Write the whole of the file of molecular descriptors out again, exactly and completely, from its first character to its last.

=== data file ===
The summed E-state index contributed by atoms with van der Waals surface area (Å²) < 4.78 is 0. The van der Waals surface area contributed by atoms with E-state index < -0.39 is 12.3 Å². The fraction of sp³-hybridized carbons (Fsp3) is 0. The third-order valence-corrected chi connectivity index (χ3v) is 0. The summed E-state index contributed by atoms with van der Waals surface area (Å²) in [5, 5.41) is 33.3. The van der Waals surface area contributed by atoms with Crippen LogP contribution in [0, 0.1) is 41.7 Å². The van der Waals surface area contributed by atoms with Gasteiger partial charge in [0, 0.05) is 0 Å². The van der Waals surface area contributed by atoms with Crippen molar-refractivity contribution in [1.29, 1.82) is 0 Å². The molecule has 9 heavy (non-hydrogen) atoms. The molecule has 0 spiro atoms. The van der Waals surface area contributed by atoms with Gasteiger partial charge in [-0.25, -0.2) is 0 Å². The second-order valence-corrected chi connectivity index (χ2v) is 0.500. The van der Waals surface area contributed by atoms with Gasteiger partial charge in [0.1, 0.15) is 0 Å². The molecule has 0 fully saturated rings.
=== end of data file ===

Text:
The summed E-state index contributed by atoms with van der Waals surface area (Å²) < 4.78 is 0. The van der Waals surface area contributed by atoms with E-state index < -0.39 is 12.3 Å². The fraction of sp³-hybridized carbons (Fsp3) is 0. The third-order valence-corrected chi connectivity index (χ3v) is 0. The summed E-state index contributed by atoms with van der Waals surface area (Å²) in [5, 5.41) is 33.3. The van der Waals surface area contributed by atoms with Crippen LogP contribution in [0, 0.1) is 41.7 Å². The van der Waals surface area contributed by atoms with Gasteiger partial charge in [0, 0.05) is 0 Å². The van der Waals surface area contributed by atoms with Crippen molar-refractivity contribution in [1.29, 1.82) is 0 Å². The molecule has 9 heavy (non-hydrogen) atoms. The molecule has 0 spiro atoms. The van der Waals surface area contributed by atoms with Gasteiger partial charge in [-0.25, -0.2) is 0 Å². The second-order valence-corrected chi connectivity index (χ2v) is 0.500. The van der Waals surface area contributed by atoms with Gasteiger partial charge in [0.1, 0.15) is 0 Å². The molecule has 0 fully saturated rings.